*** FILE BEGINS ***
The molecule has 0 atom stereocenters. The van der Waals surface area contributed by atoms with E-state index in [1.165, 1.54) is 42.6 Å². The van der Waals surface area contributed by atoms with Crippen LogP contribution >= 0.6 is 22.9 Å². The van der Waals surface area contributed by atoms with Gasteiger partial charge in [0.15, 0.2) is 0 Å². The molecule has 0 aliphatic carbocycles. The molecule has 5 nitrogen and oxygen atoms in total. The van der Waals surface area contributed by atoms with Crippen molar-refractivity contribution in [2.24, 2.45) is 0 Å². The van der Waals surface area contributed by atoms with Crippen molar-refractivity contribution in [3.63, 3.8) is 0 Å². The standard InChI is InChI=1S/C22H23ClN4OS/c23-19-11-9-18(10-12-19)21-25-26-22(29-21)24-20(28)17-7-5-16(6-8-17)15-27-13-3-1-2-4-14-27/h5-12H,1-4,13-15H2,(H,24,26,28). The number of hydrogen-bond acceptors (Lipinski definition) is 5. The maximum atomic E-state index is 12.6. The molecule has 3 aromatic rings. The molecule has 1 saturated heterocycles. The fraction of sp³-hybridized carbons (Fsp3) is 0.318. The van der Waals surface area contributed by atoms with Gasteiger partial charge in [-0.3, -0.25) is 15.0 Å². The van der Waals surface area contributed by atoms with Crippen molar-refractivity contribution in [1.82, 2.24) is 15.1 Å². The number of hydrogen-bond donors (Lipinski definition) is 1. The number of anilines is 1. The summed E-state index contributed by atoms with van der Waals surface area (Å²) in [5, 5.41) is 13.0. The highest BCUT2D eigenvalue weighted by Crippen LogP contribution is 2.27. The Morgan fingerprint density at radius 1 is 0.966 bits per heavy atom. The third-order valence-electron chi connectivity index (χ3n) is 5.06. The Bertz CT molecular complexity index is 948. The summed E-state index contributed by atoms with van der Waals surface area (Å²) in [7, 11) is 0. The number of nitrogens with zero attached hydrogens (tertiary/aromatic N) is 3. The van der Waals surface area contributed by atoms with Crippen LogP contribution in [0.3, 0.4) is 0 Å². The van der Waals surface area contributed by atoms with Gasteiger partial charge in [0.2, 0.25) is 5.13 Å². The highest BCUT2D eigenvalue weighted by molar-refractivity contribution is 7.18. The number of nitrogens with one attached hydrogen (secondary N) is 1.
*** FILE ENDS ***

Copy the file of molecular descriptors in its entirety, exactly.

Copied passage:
The molecule has 0 atom stereocenters. The van der Waals surface area contributed by atoms with E-state index in [1.165, 1.54) is 42.6 Å². The van der Waals surface area contributed by atoms with Crippen LogP contribution >= 0.6 is 22.9 Å². The van der Waals surface area contributed by atoms with Gasteiger partial charge in [0.15, 0.2) is 0 Å². The molecule has 0 aliphatic carbocycles. The molecule has 5 nitrogen and oxygen atoms in total. The van der Waals surface area contributed by atoms with Crippen molar-refractivity contribution in [2.24, 2.45) is 0 Å². The van der Waals surface area contributed by atoms with Crippen molar-refractivity contribution in [3.63, 3.8) is 0 Å². The standard InChI is InChI=1S/C22H23ClN4OS/c23-19-11-9-18(10-12-19)21-25-26-22(29-21)24-20(28)17-7-5-16(6-8-17)15-27-13-3-1-2-4-14-27/h5-12H,1-4,13-15H2,(H,24,26,28). The number of hydrogen-bond acceptors (Lipinski definition) is 5. The maximum atomic E-state index is 12.6. The molecule has 3 aromatic rings. The molecule has 1 saturated heterocycles. The fraction of sp³-hybridized carbons (Fsp3) is 0.318. The van der Waals surface area contributed by atoms with Gasteiger partial charge in [-0.3, -0.25) is 15.0 Å². The van der Waals surface area contributed by atoms with Crippen molar-refractivity contribution in [1.82, 2.24) is 15.1 Å². The number of hydrogen-bond donors (Lipinski definition) is 1. The number of anilines is 1. The summed E-state index contributed by atoms with van der Waals surface area (Å²) in [5, 5.41) is 13.0. The highest BCUT2D eigenvalue weighted by Crippen LogP contribution is 2.27. The Morgan fingerprint density at radius 1 is 0.966 bits per heavy atom. The third-order valence-electron chi connectivity index (χ3n) is 5.06. The Bertz CT molecular complexity index is 948. The summed E-state index contributed by atoms with van der Waals surface area (Å²) in [7, 11) is 0. The number of nitrogens with zero attached hydrogens (tertiary/aromatic N) is 3. The van der Waals surface area contributed by atoms with Crippen LogP contribution in [0.3, 0.4) is 0 Å². The van der Waals surface area contributed by atoms with Gasteiger partial charge in [0.2, 0.25) is 5.13 Å². The highest BCUT2D eigenvalue weighted by molar-refractivity contribution is 7.18. The number of nitrogens with one attached hydrogen (secondary N) is 1.